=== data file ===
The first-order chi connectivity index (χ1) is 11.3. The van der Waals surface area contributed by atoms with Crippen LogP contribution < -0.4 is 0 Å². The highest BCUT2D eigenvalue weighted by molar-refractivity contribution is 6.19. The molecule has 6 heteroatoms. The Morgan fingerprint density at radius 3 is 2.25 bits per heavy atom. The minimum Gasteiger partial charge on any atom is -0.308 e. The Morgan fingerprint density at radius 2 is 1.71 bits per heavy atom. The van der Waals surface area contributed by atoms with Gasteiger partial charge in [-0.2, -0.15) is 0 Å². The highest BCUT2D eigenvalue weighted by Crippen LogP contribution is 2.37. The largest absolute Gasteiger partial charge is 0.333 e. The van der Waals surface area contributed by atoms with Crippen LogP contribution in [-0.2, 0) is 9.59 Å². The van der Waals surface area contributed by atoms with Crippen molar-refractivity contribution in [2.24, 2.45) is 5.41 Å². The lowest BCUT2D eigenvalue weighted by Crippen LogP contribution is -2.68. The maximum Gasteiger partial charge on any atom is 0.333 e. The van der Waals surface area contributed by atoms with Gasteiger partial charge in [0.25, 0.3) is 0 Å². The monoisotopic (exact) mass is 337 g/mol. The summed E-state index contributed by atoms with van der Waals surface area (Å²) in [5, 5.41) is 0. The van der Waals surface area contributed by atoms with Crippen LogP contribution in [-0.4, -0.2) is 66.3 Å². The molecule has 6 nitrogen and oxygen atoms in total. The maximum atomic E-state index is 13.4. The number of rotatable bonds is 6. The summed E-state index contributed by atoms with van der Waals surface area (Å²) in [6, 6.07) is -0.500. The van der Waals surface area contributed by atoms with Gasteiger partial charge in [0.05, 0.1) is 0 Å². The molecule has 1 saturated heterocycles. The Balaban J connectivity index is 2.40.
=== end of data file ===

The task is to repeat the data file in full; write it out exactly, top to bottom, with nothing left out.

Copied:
The first-order chi connectivity index (χ1) is 11.3. The van der Waals surface area contributed by atoms with Crippen LogP contribution < -0.4 is 0 Å². The highest BCUT2D eigenvalue weighted by molar-refractivity contribution is 6.19. The molecule has 6 heteroatoms. The Morgan fingerprint density at radius 3 is 2.25 bits per heavy atom. The minimum Gasteiger partial charge on any atom is -0.308 e. The Morgan fingerprint density at radius 2 is 1.71 bits per heavy atom. The van der Waals surface area contributed by atoms with Gasteiger partial charge in [-0.2, -0.15) is 0 Å². The highest BCUT2D eigenvalue weighted by Crippen LogP contribution is 2.37. The largest absolute Gasteiger partial charge is 0.333 e. The van der Waals surface area contributed by atoms with Crippen LogP contribution in [-0.2, 0) is 9.59 Å². The van der Waals surface area contributed by atoms with Crippen molar-refractivity contribution in [2.24, 2.45) is 5.41 Å². The lowest BCUT2D eigenvalue weighted by Crippen LogP contribution is -2.68. The maximum Gasteiger partial charge on any atom is 0.333 e. The van der Waals surface area contributed by atoms with Gasteiger partial charge in [0.25, 0.3) is 0 Å². The monoisotopic (exact) mass is 337 g/mol. The summed E-state index contributed by atoms with van der Waals surface area (Å²) in [5, 5.41) is 0. The van der Waals surface area contributed by atoms with Crippen LogP contribution in [-0.4, -0.2) is 66.3 Å². The molecule has 6 nitrogen and oxygen atoms in total. The maximum atomic E-state index is 13.4. The number of rotatable bonds is 6. The summed E-state index contributed by atoms with van der Waals surface area (Å²) in [6, 6.07) is -0.500. The van der Waals surface area contributed by atoms with Gasteiger partial charge in [0.05, 0.1) is 0 Å². The molecule has 1 saturated heterocycles. The Balaban J connectivity index is 2.40.